Here is a picture of the tension-velocity curve of muscles to illustrate the relationship. (click it for a clearer view) A person's actual curve is not smooth like the picture, but it does follow the same general pattern. As you can see, the highest possible tension occurs during eccentric contractions. This explains why lowering a weight and stopping it is much easier than lifting it and why it's much easier to drop from a given height and land than it is to jump up to that height. High-speed (low velocity since it's negative) eccentric contractions in particular can generate extremely high muscle tension. Sprinting, jumping, and other plyometric movements begin with high-speed eccentric contractions during the force absorption phase, which is why force output is highest during these movements and not during strength training. It's also the reason that you may be extremely sore after a plyometric workout if your body is not acclimated to that type of training. The picture also shows that tension drops significantly during concentric contractions, particularly fast ones. Athletic movements all rely heavily on these contractions. Eccentric contractions only serve to stop; the following concentric contraction is what provides the go. Given the low tension of high-speed concentric contractions, it's extremely important to enhance that muscle action as much as possible with proficient force absorption and storage of elastic energy during the eccentric phase of athletic movements. This is why an athlete's "springiness" has remarkable effect on jumping and sprinting. Looking at the picture again, there is a curve for a speed athlete and a strength athlete. Both are identical to the general curve, but they are shifted on the graph so that the two athletes excel in different areas. The speed athlete generates higher muscle tension in both high-speed eccentric and concentric contractions and thus runs faster and jumps higher, because those are fast movements. The strength athlete has higher tension in slower contractions close to zero velocity. This is the range of the curve where strength training takes place, so the strength athlete has higher max lifts.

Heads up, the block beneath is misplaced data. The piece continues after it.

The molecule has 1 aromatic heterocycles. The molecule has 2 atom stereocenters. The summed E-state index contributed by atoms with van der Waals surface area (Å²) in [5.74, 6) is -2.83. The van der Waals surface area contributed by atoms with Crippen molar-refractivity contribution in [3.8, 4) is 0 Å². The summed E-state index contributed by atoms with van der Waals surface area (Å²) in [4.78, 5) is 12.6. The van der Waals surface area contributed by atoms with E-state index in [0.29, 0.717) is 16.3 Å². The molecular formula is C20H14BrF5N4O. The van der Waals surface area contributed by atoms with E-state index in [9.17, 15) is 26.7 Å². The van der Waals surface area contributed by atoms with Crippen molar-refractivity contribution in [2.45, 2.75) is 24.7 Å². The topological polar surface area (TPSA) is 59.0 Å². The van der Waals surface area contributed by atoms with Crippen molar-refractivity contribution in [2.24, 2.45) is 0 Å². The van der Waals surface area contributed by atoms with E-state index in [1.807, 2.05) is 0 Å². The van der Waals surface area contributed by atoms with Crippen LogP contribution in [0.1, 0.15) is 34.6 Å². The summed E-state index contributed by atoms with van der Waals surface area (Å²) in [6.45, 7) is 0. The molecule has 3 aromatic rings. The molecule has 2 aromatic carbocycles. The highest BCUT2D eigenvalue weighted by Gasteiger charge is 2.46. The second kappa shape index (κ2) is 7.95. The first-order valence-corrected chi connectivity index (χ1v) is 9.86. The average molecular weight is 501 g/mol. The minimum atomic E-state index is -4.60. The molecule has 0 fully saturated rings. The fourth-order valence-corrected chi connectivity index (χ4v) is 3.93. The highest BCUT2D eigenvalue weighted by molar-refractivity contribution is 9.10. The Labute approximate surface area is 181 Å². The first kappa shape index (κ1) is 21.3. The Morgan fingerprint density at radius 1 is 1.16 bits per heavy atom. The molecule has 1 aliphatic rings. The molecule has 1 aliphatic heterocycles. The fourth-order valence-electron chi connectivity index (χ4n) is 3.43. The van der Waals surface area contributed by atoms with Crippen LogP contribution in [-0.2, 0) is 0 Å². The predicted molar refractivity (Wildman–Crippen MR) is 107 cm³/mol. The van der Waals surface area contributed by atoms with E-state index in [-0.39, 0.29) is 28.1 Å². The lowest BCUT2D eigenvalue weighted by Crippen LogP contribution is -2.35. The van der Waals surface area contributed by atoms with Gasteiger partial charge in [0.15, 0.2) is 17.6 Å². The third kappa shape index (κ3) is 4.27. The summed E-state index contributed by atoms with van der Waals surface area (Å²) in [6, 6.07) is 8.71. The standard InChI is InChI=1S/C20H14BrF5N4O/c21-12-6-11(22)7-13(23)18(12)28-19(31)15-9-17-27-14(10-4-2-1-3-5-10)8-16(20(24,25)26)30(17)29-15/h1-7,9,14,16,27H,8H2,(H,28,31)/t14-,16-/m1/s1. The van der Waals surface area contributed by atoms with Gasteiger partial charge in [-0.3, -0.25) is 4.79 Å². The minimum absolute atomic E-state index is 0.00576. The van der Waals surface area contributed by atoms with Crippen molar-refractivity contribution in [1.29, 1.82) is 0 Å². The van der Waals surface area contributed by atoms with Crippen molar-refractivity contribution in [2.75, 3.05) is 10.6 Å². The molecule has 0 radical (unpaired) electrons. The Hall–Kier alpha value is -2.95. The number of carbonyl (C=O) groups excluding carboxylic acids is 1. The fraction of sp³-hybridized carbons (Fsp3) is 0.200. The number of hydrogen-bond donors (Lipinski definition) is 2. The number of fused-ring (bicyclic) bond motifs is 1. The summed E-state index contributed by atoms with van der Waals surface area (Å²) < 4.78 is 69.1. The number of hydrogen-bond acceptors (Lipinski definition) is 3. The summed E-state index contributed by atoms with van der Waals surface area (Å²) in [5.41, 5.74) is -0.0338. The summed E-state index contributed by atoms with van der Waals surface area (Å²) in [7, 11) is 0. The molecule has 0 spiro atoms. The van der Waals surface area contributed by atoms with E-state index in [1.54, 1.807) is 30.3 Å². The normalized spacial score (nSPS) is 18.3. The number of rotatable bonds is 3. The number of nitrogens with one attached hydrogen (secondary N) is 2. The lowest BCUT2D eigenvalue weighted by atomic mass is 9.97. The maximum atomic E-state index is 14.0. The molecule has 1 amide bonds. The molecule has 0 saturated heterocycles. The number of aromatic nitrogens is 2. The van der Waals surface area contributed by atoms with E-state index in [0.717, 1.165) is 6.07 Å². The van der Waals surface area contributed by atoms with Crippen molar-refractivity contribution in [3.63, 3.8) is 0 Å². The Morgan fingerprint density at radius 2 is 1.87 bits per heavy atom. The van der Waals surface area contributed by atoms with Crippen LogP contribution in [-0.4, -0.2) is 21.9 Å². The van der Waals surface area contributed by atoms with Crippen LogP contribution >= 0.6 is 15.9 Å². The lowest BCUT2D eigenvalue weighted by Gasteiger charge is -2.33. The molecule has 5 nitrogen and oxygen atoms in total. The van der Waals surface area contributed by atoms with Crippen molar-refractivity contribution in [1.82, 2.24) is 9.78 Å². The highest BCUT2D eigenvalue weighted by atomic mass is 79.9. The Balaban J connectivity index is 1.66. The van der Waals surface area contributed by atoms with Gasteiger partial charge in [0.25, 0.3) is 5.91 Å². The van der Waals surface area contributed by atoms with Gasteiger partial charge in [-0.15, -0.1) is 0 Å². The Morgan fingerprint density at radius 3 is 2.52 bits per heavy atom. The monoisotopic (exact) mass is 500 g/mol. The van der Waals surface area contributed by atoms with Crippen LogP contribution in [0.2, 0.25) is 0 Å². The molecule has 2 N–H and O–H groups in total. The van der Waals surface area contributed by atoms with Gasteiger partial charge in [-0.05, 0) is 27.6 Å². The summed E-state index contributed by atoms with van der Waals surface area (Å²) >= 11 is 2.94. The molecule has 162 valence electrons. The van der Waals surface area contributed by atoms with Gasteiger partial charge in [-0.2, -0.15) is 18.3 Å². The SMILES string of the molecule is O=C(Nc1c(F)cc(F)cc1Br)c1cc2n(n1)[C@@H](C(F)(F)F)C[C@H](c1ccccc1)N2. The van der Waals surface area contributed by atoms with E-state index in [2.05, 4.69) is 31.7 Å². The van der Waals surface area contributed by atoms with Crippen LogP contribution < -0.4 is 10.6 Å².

The strength-speed spectrum is a very simple way to identify strengths and weaknesses in athletes. The muscle tension vs contraction velocity curve provides a physiological background to allow even further understanding of abilities. For example, an athlete may excel at high-speed movements like the hang snatch and paused jumps, but be less impressive at vertical jumps from an approach. All are high-speed movements, but the running jumps are largely influenced by a high-speed counter-movement. This athlete has good explosiveness, which produces a good amount of concentric muscle tension. What is lacking is high eccentric muscle tension during the vertical jump counter-movement. Plyometric training would be valuable for this athlete, particularly depth drops and other variations of force absorption. Improving in that weak area will greatly enhance the contribution of the strengths the athlete already has. Bottom line, the way to incredible athleticism is to be well-trained in all areas of the strength-speed spectrum.